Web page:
14. Avatar Of Angela

    angela

    says:

    hello my name is angie and i have a two year old pit/American bull dog and since jun of this year she has been going after other girl dogs mainly ones that are fixed. the main one is my 14 year old chow mix and i don’t know what to do i have tryed every thing and i am ready to put her down can you help please

  15. Avatar Of Karen

    Karen

    says:

    I have the same issue. I have a pekingese and mini schnauzer. The pekingese has the issue. She will just snap for no reason and attack the schnauzer and worse yet the poor schnauzer just lays down and takes it so by the time we can pull them apart she has gotten in a few good bites. The weird part is that we can go days with everything fine. They can play together and no sign of issues but then something snaps and my peke loses control. It’s not food or toys because the poor schnauzer has learned to not have anything if the peke is around. The other night the schnauzer went to get water and I heard my peke jump down and head towards her. It was dark and I tried to stop the fight and she seriously bit my arm up pretty bad. I have tried calming drops and treats but nothing stops this and like I said there is never a reason for it. She just snaps. To all the people complaining that euthanasia was mentioned- I love my dog like she is my child but my vet says if behavior modification isn’t working it must be a chemical issue and if it gets worse my only alternative is putting her down. I can’t bring myself to that but I also can’t sit by and watch this poor schnauzer cowering EVERYTIME the peke is around because she is now scared to death of her. I don’t know what to do at this point.

  16. Avatar Of Google.com

    google.com

    says:

    Fantastic blog you have here but I was curious if you knew of any
    message boards that cover the same topics talked about here?
    I’d really like to be a part of online community where I can get feedback from
    other knowledgeable individuals that share the same interest.
    If you have any suggestions, please let me know. Kudos!

  17. Avatar Of Susan Matson

    Susan Matson

    says:

    Just like people, dogs can also have brain chemistry, panic/anxiety issues that are beyond their control. We got a 1.5 yr old rescue that would vandalize our house, attack other dogs, was VERY food aggressive, snarling, etc.. Our Vet finally suggested putting him on “doggie Prozac” (or Clonapin which is cheaper) and also low dose Xanax. It WORKED! His anxiety issues were subdued to where we could finally let him know what a great home he had. He wasn’t at all sleepy or zonked out, just calmer. Our Vet told us that our dog’s issues were likely a combination of abuse by a previous owner and brain chemistry/anxiety issues. The drugs just gave him a chance to calm down and respond appropriately to training. He was on the drugs for about 2 yrs and then weaned off. He’s about to turn 11 and is a happy, healthy, well-adjusted dog!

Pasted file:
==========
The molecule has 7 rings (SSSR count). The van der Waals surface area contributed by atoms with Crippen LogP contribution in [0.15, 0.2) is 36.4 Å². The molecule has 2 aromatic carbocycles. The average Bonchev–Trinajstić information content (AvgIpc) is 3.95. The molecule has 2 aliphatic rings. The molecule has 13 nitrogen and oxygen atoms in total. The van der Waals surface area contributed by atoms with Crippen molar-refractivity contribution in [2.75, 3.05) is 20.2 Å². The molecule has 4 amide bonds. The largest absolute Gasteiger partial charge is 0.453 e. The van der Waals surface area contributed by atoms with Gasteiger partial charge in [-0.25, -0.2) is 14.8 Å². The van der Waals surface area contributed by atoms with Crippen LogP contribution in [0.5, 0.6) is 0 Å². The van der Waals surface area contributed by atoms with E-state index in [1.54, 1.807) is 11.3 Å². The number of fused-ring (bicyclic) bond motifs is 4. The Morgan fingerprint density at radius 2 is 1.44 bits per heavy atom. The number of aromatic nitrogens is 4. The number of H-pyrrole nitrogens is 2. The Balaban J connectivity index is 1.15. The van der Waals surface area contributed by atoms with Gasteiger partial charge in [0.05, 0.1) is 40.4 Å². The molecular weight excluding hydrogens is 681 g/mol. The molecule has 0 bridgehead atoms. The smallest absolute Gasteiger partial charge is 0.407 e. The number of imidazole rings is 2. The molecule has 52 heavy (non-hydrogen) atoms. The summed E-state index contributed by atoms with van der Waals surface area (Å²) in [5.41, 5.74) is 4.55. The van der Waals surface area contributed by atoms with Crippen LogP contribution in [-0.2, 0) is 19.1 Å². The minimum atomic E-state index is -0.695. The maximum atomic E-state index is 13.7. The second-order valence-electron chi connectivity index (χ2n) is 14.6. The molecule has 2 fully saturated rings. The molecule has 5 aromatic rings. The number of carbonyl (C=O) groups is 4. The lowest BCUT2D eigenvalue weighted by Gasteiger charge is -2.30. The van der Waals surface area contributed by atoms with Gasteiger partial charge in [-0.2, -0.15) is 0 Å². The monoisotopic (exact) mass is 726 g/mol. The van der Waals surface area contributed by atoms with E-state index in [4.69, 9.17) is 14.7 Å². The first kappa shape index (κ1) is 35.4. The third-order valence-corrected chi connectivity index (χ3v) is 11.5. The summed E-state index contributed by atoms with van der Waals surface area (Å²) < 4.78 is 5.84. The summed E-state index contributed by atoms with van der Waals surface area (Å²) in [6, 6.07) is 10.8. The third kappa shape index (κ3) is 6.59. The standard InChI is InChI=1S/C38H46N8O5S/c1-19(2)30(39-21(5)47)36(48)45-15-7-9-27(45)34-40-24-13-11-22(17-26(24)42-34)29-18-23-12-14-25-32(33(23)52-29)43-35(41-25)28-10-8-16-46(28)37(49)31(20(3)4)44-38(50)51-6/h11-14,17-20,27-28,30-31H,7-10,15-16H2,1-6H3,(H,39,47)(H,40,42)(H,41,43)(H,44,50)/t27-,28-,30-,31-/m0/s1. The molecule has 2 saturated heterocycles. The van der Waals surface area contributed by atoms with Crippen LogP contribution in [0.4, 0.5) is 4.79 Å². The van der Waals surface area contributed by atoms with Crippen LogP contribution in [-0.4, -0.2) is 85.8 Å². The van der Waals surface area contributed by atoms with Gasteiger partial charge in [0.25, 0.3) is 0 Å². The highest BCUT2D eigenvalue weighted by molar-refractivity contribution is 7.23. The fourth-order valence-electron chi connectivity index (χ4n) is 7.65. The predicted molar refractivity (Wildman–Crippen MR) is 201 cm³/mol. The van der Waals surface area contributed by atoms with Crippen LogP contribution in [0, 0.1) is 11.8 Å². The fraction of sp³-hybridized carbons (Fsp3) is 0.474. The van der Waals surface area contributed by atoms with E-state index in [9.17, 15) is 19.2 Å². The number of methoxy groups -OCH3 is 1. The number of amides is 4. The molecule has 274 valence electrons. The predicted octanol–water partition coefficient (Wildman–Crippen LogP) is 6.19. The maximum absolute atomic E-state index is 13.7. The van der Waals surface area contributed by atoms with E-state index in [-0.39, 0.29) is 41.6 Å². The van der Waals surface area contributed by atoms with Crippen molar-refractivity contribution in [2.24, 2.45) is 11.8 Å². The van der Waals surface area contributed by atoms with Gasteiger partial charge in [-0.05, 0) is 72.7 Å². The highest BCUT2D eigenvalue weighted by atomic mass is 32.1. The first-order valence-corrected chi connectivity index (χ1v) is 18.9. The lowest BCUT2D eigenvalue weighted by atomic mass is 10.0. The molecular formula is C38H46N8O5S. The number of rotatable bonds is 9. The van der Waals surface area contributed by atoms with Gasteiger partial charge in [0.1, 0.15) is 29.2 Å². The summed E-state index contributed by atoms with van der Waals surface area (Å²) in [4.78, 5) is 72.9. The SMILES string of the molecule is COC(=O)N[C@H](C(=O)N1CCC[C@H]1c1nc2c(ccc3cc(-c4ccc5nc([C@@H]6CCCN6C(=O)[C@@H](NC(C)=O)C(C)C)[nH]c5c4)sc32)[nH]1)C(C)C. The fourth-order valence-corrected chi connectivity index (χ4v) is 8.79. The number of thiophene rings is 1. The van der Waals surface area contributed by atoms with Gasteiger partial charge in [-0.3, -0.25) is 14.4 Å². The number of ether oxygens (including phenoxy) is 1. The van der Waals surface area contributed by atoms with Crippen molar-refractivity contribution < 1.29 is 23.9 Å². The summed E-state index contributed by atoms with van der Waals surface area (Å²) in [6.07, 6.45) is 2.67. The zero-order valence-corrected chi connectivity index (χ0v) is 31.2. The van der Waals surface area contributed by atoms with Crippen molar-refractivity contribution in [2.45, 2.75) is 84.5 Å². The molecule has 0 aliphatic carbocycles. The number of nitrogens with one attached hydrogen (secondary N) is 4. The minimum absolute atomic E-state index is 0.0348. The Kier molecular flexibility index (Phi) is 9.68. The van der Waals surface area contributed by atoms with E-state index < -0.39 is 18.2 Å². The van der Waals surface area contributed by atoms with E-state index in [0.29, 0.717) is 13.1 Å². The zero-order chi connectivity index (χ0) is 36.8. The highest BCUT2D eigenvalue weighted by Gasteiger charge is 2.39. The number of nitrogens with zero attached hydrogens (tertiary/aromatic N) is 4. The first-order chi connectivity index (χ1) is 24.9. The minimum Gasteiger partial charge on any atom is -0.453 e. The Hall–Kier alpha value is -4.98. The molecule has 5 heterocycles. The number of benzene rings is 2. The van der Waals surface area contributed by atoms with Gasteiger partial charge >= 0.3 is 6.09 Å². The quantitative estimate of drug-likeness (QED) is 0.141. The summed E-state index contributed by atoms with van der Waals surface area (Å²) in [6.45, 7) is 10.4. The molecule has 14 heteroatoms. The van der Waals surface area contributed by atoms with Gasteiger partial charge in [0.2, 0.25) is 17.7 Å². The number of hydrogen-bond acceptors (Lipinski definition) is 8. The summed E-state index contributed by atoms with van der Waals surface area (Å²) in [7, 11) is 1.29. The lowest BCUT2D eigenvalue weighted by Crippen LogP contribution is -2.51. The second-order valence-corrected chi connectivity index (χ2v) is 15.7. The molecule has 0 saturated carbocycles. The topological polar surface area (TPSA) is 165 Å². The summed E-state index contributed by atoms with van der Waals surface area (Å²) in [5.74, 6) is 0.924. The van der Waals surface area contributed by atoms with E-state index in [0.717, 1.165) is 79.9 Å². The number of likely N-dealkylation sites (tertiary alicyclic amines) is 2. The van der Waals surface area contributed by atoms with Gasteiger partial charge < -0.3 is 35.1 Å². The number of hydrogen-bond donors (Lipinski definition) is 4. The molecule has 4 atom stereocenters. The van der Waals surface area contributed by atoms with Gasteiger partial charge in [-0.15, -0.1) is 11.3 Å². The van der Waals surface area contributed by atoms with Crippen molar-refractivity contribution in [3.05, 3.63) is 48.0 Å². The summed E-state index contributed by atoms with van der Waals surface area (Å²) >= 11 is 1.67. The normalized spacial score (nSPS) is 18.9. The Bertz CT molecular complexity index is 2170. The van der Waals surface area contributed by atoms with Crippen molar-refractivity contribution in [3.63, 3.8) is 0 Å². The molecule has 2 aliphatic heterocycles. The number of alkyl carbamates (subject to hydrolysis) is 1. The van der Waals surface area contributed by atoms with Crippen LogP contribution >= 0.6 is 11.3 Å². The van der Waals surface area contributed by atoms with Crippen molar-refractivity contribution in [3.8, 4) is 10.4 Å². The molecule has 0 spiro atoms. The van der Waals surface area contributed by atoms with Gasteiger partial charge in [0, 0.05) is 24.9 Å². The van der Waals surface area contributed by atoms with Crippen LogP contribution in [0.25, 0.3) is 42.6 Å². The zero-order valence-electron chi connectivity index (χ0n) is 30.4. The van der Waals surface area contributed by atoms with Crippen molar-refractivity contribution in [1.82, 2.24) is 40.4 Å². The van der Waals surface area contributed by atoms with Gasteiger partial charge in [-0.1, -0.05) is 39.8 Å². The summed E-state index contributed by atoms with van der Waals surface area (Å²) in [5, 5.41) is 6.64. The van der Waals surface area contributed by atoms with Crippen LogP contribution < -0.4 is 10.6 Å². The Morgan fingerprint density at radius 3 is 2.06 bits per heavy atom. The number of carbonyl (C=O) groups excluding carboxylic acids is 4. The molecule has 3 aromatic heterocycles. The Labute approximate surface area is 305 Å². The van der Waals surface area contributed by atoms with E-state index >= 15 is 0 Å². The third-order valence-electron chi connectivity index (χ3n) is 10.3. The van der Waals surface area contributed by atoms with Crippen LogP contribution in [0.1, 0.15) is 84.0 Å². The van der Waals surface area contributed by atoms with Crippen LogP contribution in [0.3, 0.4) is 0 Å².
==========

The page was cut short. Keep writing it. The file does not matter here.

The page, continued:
18. Avatar Of Pat

    Pat

    says:

    Muzzles can work quite well. I had two dogs who slept on top of one another most of the time, but would end up fighting for no apparent reason. I trained them to wear greyhound muzzles. Pet stores now have similar options. These are not tight muzzles, but more cage like which allows the dog to drink through the muzzle and will not cause it to choke should it vomit for some reason. It saved my sanity and allowed me to not have to worry about the dogs hurting each other. I would think that for the Great Dane it would be especially important if you can find one big enough.

  19. Avatar Of Melanie Fox

    Melanie Fox

    says:

    The most shocking part of this question to me is that anyone would think euthanizing a healthy 10 month old dog is a solution! I didn’t notice that part addressed in the response. I too have a Basenji and they are not for inexperienced dog owners. The problem sounds very solvable, but if you cannot keep a dog it’s important to find a rescue who can take them in and not just put them to sleep because you don’t have the time or funds. I understand the need to rehome and there are many breed specific rescue., Basenjis being hard to come by, there are likely many people lining up to adopt a dog with this common breed behavior. BRAT is a great one to try. Please remember that you make a commitment when purchasing or adopting a dog just as you would a child and they depend on your to make the best decisions for them!

  20. Avatar Of Pat

    Pat

    says:

    I have a 5-month-old female Basenji named Senji. Basenjis are not the easiest dogs to train. Senji attacks my 14-year-old Basenji and 11-year-old Jack Russell. Most of the time it’s rough playing and she will bring toys and drop them in front of the other two, but they don’t want to “play”. She also goes into what I call “devil dog” mode where she runs at full speed through the house, bouncing off furniture. We either put her on a long rope that we can control or put her outside. Basenjis are not for everyone and you have to understand them. It is very difficult raising them from a pup.

  21. Avatar Of Bob

    BOB

    says:

    I have two small dogs one is pug and the other one is a mixed pug same sizes and ages. We brought them up as puppies living and doing everything together. Just this year the mixed pug started to be aggressive with the pure pug. Since the one has a longer muzzle she likes to do damage to the other pugs neck etc. Were it came down to vet calls and every time i let them together she does the same thing goes after the pug so i have to keep them seperated.I have tried almost everything from behavior training to sprays etc.I have not went to a shock collar as of yet. We have a system of gates to keep them seperated but that is no way to live it if i cannot find away to correct this and we love them both i might have to find home for one of them. They are both females.

    • Avatar Of Mike

      Mike

      says:

      Why would you continue to let the other dog attack? you said she does the same THING EVERY TIME. You are part of the problem right now. poor pug. If I were you I would give the dog a taste of its own medicine. I would hit the shit out of it every time she attacks. I know you don’t want to hit your own dog but your letting your pure pug suffer because you cant control an ankle biter. Your dogs must know who is at the top and that is always the humans in the pack! I have two dogs one mutt (100lbs) german shepard mix. And a 20lb Lhasa apso. Both males and they sleep together and play and drink water together. I never hit my dogs but both are afraid of me if I raise my voice about something. Its how it should be. Your dogs have to know that something is going to happen to them if they slip up or else they will do what is in their dna and try to move up the ladder. Always be stern with dogs never let them tell you what to do. It may be cute but it will cause problems!